QUEBEC CITY – Dustin Tokarski is making a case to win the back-up goal-tending job with the Montreal Canadiens.
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Tokarski made 27 saves and Brandon Prust got the game-winning goal on a third-period breakaway as the Canadiens downed a strong Colorado Avalanche lineup 3-2 in NHL pre-season play on Friday night.
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Tokarski is trying to dislodge incumbent Peter Budaj as back-up to Carey Price.
He was picked ahead of Budaj when Price was hurt in the Eastern Conference final in the spring.
But Budaj is thought to have the edge because he has a year left on a one-way NHL contract.
“Tokarski played very well,” coach Michel Therrien said.
“We saw in the playoffs last spring that he’s a battler, a gamer. He made some good saves and the guys around him tried to help him by protecting the front of the net.”
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Jiri Sekac and Sven Andrighetto also scored as Montreal swept a two-game series on consecutive nights from the Avalanche, both by 3-2 scores.
Budaj stopped all 17 shots he faced in 31 minutes of action on Thursday night.
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Colorado opened the scoring on a power play at 17:40 when Erik Johnson took a cross-ice pass from Matt Duchene and beat Tokarski from the left circle.
Sekac just missed a scoring chance when Andrighetto kept the puck in at the blue-line and saw his long shot deflect off Johnson’s back and fool Semyon Varlamov 8:54 into the second frame.
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Gabriel Dumont hit a goalpost, then shot the puck over the glass for a delay of game penalty.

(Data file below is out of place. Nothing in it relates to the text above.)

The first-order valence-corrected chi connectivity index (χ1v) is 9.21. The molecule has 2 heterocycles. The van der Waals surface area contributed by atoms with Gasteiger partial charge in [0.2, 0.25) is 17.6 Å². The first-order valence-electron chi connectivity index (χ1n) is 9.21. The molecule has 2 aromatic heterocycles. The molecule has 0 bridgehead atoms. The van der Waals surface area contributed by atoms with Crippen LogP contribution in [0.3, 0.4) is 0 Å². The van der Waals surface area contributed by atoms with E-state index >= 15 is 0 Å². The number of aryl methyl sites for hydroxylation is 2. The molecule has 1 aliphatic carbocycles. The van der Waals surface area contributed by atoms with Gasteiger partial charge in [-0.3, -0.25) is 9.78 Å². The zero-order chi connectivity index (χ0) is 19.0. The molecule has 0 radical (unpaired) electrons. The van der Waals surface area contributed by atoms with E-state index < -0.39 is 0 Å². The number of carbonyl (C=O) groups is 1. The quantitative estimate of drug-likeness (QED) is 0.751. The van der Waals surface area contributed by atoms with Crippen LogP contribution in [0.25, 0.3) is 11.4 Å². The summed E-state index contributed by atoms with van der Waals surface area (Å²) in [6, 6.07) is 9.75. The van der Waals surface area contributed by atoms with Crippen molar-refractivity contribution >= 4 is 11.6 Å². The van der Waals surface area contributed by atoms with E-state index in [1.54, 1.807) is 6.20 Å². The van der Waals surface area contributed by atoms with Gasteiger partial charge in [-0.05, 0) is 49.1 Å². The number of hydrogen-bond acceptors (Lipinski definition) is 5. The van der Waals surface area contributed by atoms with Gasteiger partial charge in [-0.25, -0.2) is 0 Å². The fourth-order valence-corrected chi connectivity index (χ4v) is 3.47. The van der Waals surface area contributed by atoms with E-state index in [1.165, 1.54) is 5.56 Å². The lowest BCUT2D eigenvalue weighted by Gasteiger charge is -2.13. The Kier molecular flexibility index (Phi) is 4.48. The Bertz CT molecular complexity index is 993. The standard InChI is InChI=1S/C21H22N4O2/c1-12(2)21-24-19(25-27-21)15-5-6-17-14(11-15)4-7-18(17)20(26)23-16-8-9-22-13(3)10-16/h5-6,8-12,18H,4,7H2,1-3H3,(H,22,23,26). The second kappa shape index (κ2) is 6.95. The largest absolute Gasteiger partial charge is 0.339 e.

Colorado didn’t take long to score on the power play as Ryan O’Reilly found room in front to beat Tokarski with a low shot 3:52 into the third.
But moments later, Sekac used second effort to circle the net and stuff in a goal.
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Then Canadiens centre David Desharnais sent Prust in alone to flip a backhand shot over Varlamov.
Colorado, which was the “home” team, dressed something close to a full NHL lineup while Montreal barely met the minimum of eight NHL players or first round draft picks.
But the Canadiens weren’t overwhelmed, and the line of Sekac, Andrighetto and Jacob de la Rose created several dangerous scoring chances.
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All three are battling for what may be one open roster spot on right wing, with the 22-year-old Sekac likely leading the race.
Therrien said he wasn’t being disrespectful of Quebec City fans by dressing mostly prospects, but he needed to get a good look at his youngsters before cuts are made.
“The two teams put on a good show and I think the fans saw that,” he said.
“I need to evaluate the young players in our organization to see how far they’ve progressed.”
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The Avalanche were the Quebec Nordiques until 1995 and they got a rousing ovation from the sell-out crowd of 15,074 at what will likely be the last NHL game played at the Pepsi Colisee, as a new rink is nearing completion nearby.
The Canadiens were booed.
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Joe Sakic, the former Nordiques star who is now vice president in Colorado, got a huge cheer when he shown on the scoreboard.
And Avs coach Patrick Roy, a Quebec City native who ran the junior Quebec Remparts before taking the Colorado coaching job last season, is always an attraction.
The new rink is scheduled to open Sept. 15, and if the teams return for a pre-season game next year, it will be in a shiny new venue.
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Desharnais, who is from the Quebec City area, appreciated one last chance to play at the faded, old-fashioned Colisee.
“We were thinking more about playing in a new rink if we come back next year rather than playing the last game in the Colisee,” said Desharnais.
“The ice was bad. The puck was bouncing everywhere. And it was really hot in the building. But if it really is the last NHL game here, I’m glad I got a chance to play in it and win the game.”